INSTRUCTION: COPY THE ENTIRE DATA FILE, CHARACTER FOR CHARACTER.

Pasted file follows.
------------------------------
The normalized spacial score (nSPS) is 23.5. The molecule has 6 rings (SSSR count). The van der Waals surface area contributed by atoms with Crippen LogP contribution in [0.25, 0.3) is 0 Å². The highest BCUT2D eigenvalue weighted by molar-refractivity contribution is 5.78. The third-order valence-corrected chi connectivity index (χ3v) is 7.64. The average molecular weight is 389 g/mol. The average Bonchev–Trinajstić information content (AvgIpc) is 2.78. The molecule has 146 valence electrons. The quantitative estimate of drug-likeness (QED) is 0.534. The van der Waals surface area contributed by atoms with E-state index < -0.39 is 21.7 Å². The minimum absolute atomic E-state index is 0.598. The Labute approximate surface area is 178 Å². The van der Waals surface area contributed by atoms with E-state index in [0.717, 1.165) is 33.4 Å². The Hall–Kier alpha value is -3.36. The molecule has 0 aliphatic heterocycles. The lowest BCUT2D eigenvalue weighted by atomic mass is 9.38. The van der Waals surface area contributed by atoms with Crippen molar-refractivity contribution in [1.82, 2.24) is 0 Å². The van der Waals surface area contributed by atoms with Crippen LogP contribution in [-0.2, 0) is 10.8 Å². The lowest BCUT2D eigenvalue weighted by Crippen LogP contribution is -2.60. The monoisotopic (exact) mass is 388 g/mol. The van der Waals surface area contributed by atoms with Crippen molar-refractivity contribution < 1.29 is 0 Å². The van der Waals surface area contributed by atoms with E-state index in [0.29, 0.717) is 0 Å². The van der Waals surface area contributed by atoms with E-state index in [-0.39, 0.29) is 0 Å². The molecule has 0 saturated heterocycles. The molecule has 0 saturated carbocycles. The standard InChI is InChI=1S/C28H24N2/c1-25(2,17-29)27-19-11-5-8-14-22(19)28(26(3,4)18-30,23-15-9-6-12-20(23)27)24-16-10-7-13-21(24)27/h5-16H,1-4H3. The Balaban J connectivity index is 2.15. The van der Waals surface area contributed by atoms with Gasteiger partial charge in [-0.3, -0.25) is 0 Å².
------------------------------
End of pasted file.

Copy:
The normalized spacial score (nSPS) is 23.5. The molecule has 6 rings (SSSR count). The van der Waals surface area contributed by atoms with Crippen LogP contribution in [0.25, 0.3) is 0 Å². The highest BCUT2D eigenvalue weighted by molar-refractivity contribution is 5.78. The third-order valence-corrected chi connectivity index (χ3v) is 7.64. The average molecular weight is 389 g/mol. The average Bonchev–Trinajstić information content (AvgIpc) is 2.78. The molecule has 146 valence electrons. The quantitative estimate of drug-likeness (QED) is 0.534. The van der Waals surface area contributed by atoms with E-state index < -0.39 is 21.7 Å². The minimum absolute atomic E-state index is 0.598. The Labute approximate surface area is 178 Å². The van der Waals surface area contributed by atoms with E-state index in [0.717, 1.165) is 33.4 Å². The Hall–Kier alpha value is -3.36. The molecule has 0 aliphatic heterocycles. The lowest BCUT2D eigenvalue weighted by atomic mass is 9.38. The van der Waals surface area contributed by atoms with Crippen molar-refractivity contribution in [1.82, 2.24) is 0 Å². The van der Waals surface area contributed by atoms with Crippen LogP contribution in [-0.2, 0) is 10.8 Å². The lowest BCUT2D eigenvalue weighted by Crippen LogP contribution is -2.60. The monoisotopic (exact) mass is 388 g/mol. The van der Waals surface area contributed by atoms with Crippen molar-refractivity contribution < 1.29 is 0 Å². The van der Waals surface area contributed by atoms with E-state index in [0.29, 0.717) is 0 Å². The van der Waals surface area contributed by atoms with E-state index in [-0.39, 0.29) is 0 Å². The molecule has 0 saturated heterocycles. The molecule has 0 saturated carbocycles. The standard InChI is InChI=1S/C28H24N2/c1-25(2,17-29)27-19-11-5-8-14-22(19)28(26(3,4)18-30,23-15-9-6-12-20(23)27)24-16-10-7-13-21(24)27/h5-16H,1-4H3. The Balaban J connectivity index is 2.15. The van der Waals surface area contributed by atoms with Gasteiger partial charge in [-0.3, -0.25) is 0 Å².